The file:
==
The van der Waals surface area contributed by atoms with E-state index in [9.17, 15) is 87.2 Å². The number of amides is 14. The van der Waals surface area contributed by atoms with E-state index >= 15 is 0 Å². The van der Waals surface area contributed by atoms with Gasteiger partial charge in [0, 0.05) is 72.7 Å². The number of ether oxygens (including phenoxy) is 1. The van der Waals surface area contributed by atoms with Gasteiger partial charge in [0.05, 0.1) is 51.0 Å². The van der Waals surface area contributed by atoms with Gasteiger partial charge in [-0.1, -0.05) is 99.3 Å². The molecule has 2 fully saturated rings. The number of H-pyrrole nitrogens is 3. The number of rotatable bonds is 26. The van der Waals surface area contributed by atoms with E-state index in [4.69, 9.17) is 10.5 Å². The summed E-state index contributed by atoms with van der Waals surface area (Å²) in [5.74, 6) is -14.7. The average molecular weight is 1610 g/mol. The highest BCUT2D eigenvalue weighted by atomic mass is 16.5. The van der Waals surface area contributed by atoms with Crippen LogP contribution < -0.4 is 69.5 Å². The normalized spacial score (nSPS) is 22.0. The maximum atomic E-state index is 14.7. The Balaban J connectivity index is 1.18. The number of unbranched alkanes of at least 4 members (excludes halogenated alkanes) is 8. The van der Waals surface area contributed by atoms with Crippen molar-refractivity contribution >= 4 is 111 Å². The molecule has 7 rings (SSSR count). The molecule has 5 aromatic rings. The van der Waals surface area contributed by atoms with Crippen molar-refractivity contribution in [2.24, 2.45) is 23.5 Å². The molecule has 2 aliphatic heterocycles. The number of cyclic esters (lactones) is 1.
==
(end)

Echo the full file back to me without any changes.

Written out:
The van der Waals surface area contributed by atoms with E-state index in [9.17, 15) is 87.2 Å². The number of amides is 14. The van der Waals surface area contributed by atoms with E-state index >= 15 is 0 Å². The van der Waals surface area contributed by atoms with Gasteiger partial charge in [0, 0.05) is 72.7 Å². The number of ether oxygens (including phenoxy) is 1. The van der Waals surface area contributed by atoms with Gasteiger partial charge in [0.05, 0.1) is 51.0 Å². The van der Waals surface area contributed by atoms with Gasteiger partial charge in [-0.1, -0.05) is 99.3 Å². The molecule has 2 fully saturated rings. The number of H-pyrrole nitrogens is 3. The number of rotatable bonds is 26. The van der Waals surface area contributed by atoms with E-state index in [4.69, 9.17) is 10.5 Å². The summed E-state index contributed by atoms with van der Waals surface area (Å²) in [5.74, 6) is -14.7. The average molecular weight is 1610 g/mol. The highest BCUT2D eigenvalue weighted by atomic mass is 16.5. The van der Waals surface area contributed by atoms with Crippen LogP contribution < -0.4 is 69.5 Å². The normalized spacial score (nSPS) is 22.0. The maximum atomic E-state index is 14.7. The Balaban J connectivity index is 1.18. The number of unbranched alkanes of at least 4 members (excludes halogenated alkanes) is 8. The van der Waals surface area contributed by atoms with Crippen molar-refractivity contribution >= 4 is 111 Å². The molecule has 7 rings (SSSR count). The molecule has 5 aromatic rings. The van der Waals surface area contributed by atoms with Crippen molar-refractivity contribution in [2.24, 2.45) is 23.5 Å². The molecule has 2 aliphatic heterocycles. The number of cyclic esters (lactones) is 1.